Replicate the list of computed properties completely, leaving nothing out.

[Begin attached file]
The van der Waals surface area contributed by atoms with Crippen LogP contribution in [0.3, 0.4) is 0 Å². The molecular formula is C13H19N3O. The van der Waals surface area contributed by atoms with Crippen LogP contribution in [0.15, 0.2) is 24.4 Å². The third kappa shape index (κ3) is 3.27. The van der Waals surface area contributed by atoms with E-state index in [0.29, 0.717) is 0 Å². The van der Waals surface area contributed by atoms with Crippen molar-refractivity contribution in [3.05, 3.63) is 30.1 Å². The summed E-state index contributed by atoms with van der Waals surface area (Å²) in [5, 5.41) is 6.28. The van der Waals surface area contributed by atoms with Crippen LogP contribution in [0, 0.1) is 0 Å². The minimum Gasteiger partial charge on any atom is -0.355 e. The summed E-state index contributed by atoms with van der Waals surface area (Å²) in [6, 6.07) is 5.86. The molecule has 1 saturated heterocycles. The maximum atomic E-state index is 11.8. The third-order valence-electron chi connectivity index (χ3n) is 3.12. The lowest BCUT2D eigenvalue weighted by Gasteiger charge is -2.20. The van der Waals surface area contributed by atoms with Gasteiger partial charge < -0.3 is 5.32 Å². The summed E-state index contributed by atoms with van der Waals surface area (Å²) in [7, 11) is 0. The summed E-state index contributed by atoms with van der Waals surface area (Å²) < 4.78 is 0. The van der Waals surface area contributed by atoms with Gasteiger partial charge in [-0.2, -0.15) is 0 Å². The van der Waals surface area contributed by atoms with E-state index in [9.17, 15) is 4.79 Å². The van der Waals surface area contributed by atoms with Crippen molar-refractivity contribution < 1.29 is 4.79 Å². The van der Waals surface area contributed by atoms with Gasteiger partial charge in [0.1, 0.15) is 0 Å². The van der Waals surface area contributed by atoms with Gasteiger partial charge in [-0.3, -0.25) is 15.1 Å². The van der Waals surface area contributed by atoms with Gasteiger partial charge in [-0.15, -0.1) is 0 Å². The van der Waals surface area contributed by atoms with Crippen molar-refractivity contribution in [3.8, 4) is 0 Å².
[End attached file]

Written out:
The van der Waals surface area contributed by atoms with Crippen LogP contribution in [0.3, 0.4) is 0 Å². The molecular formula is C13H19N3O. The van der Waals surface area contributed by atoms with Crippen LogP contribution in [0.15, 0.2) is 24.4 Å². The third kappa shape index (κ3) is 3.27. The van der Waals surface area contributed by atoms with E-state index in [0.29, 0.717) is 0 Å². The van der Waals surface area contributed by atoms with Crippen molar-refractivity contribution in [3.05, 3.63) is 30.1 Å². The summed E-state index contributed by atoms with van der Waals surface area (Å²) in [5, 5.41) is 6.28. The van der Waals surface area contributed by atoms with Crippen LogP contribution in [0, 0.1) is 0 Å². The minimum Gasteiger partial charge on any atom is -0.355 e. The summed E-state index contributed by atoms with van der Waals surface area (Å²) in [6, 6.07) is 5.86. The molecule has 1 saturated heterocycles. The maximum atomic E-state index is 11.8. The third-order valence-electron chi connectivity index (χ3n) is 3.12. The lowest BCUT2D eigenvalue weighted by Gasteiger charge is -2.20. The van der Waals surface area contributed by atoms with Gasteiger partial charge < -0.3 is 5.32 Å². The summed E-state index contributed by atoms with van der Waals surface area (Å²) in [7, 11) is 0. The summed E-state index contributed by atoms with van der Waals surface area (Å²) < 4.78 is 0. The van der Waals surface area contributed by atoms with Gasteiger partial charge in [-0.2, -0.15) is 0 Å². The van der Waals surface area contributed by atoms with E-state index in [9.17, 15) is 4.79 Å². The van der Waals surface area contributed by atoms with Crippen molar-refractivity contribution < 1.29 is 4.79 Å². The van der Waals surface area contributed by atoms with Gasteiger partial charge in [0.1, 0.15) is 0 Å². The van der Waals surface area contributed by atoms with Gasteiger partial charge in [-0.3, -0.25) is 15.1 Å². The van der Waals surface area contributed by atoms with Gasteiger partial charge in [-0.15, -0.1) is 0 Å². The van der Waals surface area contributed by atoms with Crippen molar-refractivity contribution in [3.8, 4) is 0 Å².